Coal Slurry Smiles: NY Times Nails Clean Water Act Crimes and Punishment

Many readers of the New York Times probably dropped their jaws in amazement at the lead story
last Sunday: Seven-year-old Ryan Massey, of Prenter, West Virginia,
smiled back with capped teeth, the enamel devoured by toxic tap water.
His brother sported scabs and rashes, courtesy of the heavy
metals--including lead, nickel--in their bath water.

If you think every American child should have the right to a glass
of clean drinking water and a safe shower, then check out the
accompanying slide show and video.

Thanks to Times reporter Charles Duhigg, the rest of the
United States got a glimpse of daily life in the Saudi Arabia of
coal--in the coalfields of Appalachia, where coal companies are
"pumping into the ground illegal concentrations of chemicals--the same
pollutants that flowed from residents' taps." And the coda: "But state
regulators never fined or punished those companies for breaking those
pollution laws."

As part of the Times' gripping "Toxic Waters," series,
Duhigg's portrait of the Clean Water Act violations in West
Virginia--and the indifference of state agencies--blew the cover on one
of the worst kept secrets in Appalachia: Coal slurry injected into
abandoned mines and dumped into waterways has contaminated the
watersheds of American citizens and their drinking water...and no government agency did anything about it for years until the community finally fought back.

"How can we get digital cable and Internet in our homes, but not
clean water?" said Ryan's mother, Jennifer Hall-Massey, a senior
accountant at one of the state's largest banks.

According to Duhigg's research in Prenter, "Tests show that their
tap water contains arsenic, barium, lead, manganese and other chemicals
at concentrations federal regulators say could contribute to cancer and
damage the kidneys and nervous system."

That's just the beginning. As the Aurora Lights "Journey Up Coal River"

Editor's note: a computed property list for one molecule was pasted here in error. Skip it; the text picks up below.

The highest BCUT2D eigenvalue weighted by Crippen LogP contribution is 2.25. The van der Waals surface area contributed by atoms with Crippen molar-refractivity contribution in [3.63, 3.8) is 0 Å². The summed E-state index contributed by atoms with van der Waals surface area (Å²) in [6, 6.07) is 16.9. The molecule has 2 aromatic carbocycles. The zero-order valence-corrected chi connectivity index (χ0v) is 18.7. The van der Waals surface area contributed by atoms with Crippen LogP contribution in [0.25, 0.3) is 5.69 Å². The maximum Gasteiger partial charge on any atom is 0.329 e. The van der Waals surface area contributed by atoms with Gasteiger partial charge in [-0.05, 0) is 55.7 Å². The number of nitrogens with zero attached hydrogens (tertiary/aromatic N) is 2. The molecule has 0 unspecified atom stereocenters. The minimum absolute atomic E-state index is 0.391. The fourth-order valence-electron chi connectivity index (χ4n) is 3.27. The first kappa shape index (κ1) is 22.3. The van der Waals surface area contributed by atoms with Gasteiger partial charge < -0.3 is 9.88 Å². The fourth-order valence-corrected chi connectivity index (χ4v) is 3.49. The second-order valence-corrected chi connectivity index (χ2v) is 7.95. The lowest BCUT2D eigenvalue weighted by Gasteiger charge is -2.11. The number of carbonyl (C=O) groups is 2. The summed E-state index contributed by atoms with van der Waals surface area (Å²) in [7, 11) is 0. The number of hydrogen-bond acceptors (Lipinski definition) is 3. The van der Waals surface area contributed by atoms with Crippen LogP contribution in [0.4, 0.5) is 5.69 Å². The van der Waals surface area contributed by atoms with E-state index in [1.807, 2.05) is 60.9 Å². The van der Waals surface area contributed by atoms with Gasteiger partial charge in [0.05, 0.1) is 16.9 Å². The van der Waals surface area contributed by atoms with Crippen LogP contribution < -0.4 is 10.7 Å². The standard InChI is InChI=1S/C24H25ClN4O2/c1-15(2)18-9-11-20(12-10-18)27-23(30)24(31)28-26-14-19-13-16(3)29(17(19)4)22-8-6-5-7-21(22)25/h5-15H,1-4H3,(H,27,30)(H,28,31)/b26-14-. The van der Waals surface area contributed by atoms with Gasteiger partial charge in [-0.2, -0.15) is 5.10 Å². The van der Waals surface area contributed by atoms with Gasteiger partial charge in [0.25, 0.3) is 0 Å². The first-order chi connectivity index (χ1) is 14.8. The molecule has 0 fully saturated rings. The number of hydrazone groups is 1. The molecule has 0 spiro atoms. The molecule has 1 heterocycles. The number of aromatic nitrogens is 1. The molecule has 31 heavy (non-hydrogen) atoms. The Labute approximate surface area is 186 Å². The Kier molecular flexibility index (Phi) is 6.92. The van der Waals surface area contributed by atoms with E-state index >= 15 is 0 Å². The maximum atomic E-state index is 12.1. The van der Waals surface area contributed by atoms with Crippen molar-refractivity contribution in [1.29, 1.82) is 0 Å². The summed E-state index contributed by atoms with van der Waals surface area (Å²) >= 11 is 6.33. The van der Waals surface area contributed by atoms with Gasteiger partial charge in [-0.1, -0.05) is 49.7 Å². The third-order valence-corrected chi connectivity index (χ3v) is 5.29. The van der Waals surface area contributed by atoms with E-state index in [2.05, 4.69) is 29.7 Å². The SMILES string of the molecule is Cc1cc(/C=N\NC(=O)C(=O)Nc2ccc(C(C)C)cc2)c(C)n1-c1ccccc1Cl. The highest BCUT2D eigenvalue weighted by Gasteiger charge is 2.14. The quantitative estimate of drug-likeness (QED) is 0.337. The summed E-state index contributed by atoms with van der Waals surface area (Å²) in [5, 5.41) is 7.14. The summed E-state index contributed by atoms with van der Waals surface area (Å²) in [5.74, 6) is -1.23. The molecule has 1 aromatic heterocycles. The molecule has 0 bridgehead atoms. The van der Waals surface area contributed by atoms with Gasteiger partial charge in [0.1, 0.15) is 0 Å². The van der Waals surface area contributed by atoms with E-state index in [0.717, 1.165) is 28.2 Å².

has noted: "Unsurprisingly, the health problems in this community are
also massive: from kidney and liver failure to Parkinson's-like
neurological problems, common respiratory illnesses that last for years
despite treatment, and many different cancers. On a single 300-yard
stretch of road, five people were diagnosed with brain tumors and
nearly every family has someone in and out of the hospital."

Last month, West Virginia Governor and coal peddler Joe Manchin made
a much ballyhooed visit to Prenter, in the midst of legal battles, to
announce a new water system for next year. In the meantime, as the Appalachian Voices pointed out, the real headline should have noted: "WV Town to go 8 More Months without Clean Drinking Water."

Mathew Louis-Rosenberg was not suprised by the NY Times article. The young activist took time from a busy day of lobbying in Charleston, West Virginia, to discuss his work on the Prenter Water Fund, and the impact of the Times investigative piece on the widely denounced West Virginia Department of Environmental Protection.

Biggers: When did you first go to Prenter, WV and why?

Louis-Rosenberg: I first went to Prenter in July,
2008. I was taken there by a man named Bobby Mitchell, a Charleston
native who had already been organizing in Prenter for the better part
of a year. I had been up to Larry Gibson's Mountain Keepers
celebration and helped build an addition on to his house. After 3
visits up there, I decided to move to WV. Bobby was up there and I had
met him the fall before at the Highlander Center's 75th Anniversary